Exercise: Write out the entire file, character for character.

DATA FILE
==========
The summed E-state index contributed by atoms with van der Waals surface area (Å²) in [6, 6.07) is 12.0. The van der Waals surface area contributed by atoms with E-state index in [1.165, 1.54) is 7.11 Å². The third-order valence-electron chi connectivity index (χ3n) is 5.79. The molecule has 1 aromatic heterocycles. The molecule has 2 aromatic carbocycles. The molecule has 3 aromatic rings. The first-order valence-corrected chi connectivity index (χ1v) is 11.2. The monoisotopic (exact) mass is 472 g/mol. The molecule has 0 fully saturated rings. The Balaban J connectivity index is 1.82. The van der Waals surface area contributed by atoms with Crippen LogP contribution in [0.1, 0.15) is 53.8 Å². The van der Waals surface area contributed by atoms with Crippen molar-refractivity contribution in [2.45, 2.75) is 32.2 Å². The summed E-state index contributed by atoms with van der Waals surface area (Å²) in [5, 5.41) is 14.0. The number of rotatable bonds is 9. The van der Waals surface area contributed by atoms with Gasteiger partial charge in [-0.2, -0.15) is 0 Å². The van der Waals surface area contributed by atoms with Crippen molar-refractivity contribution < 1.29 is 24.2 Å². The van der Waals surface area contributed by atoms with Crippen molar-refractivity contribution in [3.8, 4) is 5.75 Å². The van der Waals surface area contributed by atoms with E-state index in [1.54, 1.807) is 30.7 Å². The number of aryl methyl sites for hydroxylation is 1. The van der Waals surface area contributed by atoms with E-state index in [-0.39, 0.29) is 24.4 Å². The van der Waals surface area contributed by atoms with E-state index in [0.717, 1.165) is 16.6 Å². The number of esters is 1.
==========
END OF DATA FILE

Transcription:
The summed E-state index contributed by atoms with van der Waals surface area (Å²) in [6, 6.07) is 12.0. The van der Waals surface area contributed by atoms with E-state index in [1.165, 1.54) is 7.11 Å². The third-order valence-electron chi connectivity index (χ3n) is 5.79. The molecule has 1 aromatic heterocycles. The molecule has 2 aromatic carbocycles. The molecule has 3 aromatic rings. The first-order valence-corrected chi connectivity index (χ1v) is 11.2. The monoisotopic (exact) mass is 472 g/mol. The molecule has 0 fully saturated rings. The Balaban J connectivity index is 1.82. The van der Waals surface area contributed by atoms with Crippen LogP contribution in [0.1, 0.15) is 53.8 Å². The van der Waals surface area contributed by atoms with Crippen molar-refractivity contribution in [2.45, 2.75) is 32.2 Å². The summed E-state index contributed by atoms with van der Waals surface area (Å²) in [5, 5.41) is 14.0. The number of rotatable bonds is 9. The van der Waals surface area contributed by atoms with Gasteiger partial charge in [-0.2, -0.15) is 0 Å². The van der Waals surface area contributed by atoms with Crippen molar-refractivity contribution < 1.29 is 24.2 Å². The van der Waals surface area contributed by atoms with Crippen molar-refractivity contribution in [3.8, 4) is 5.75 Å². The van der Waals surface area contributed by atoms with E-state index in [1.54, 1.807) is 30.7 Å². The number of aryl methyl sites for hydroxylation is 1. The van der Waals surface area contributed by atoms with E-state index in [-0.39, 0.29) is 24.4 Å². The van der Waals surface area contributed by atoms with E-state index in [0.717, 1.165) is 16.6 Å². The number of esters is 1.